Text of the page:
While bath tubs of various styles were available in cities by the mid-nineteenth century, the American Old West didn’t have easy access to delivery of such finery until after the Transcontinental Railway in 1869 (followed by additional railroads bringing delivery nearer to home) eliminated freight by horse-drawn wagon. Historic images of Montgomery Ward & Co. catalogs and Sears, Roebuck & Co. catalogs illustrate available options–some of which are simply too ingenious to miss! Who knew a kitchen sink so easily doubled as a bath tub? Or that a five-and-a-half-foot bathtub could fold up? Price comparisons (then to now) show why it took a good long while for most folks to afford more than a public bath (next post) or a bowl and pitcher to make do.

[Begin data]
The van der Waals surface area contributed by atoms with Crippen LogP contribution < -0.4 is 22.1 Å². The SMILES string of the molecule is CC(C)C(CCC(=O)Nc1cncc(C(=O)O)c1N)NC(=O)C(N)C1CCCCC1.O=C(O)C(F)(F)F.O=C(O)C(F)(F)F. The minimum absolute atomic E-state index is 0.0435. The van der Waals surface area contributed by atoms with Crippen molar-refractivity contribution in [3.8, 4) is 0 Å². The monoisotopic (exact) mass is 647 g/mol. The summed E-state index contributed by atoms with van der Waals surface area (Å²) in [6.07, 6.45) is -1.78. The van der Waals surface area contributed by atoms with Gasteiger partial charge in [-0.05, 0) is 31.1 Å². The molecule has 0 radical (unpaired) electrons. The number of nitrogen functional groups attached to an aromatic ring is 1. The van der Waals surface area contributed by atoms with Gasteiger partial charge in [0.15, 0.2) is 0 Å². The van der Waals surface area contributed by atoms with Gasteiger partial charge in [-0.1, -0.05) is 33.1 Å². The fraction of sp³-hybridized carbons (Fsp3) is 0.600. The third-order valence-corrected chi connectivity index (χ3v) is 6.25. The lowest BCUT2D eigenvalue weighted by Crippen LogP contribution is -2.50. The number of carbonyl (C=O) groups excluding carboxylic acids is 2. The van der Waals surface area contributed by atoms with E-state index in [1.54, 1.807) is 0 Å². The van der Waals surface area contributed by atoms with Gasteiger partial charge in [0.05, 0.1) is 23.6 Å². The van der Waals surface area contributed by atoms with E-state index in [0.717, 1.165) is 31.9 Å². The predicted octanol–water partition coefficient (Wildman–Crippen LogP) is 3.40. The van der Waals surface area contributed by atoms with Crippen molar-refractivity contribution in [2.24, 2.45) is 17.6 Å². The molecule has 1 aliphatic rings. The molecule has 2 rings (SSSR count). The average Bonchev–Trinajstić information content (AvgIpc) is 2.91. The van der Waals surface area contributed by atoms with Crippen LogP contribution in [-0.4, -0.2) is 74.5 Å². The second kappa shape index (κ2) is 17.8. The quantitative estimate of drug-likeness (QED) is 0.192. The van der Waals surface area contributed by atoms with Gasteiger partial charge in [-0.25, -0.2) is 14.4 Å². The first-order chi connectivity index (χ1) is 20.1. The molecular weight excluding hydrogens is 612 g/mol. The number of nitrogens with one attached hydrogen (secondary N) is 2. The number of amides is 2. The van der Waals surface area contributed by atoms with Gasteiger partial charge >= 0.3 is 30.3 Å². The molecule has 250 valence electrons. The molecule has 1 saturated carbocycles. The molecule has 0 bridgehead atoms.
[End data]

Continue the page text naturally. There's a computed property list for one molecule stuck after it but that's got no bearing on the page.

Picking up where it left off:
Chamber pots were a necessary accompaniment to the outhouse (a.k.a “the necessary”). Illness, foul weather, the elderly, emergencies–all credible reasons to need a ready source of relief. It’s one of the least glamorous aspects of everyday life in Victorian America. Who knew such fancy chamber pots could be purchased through Sears Roebuck & Co. catalog?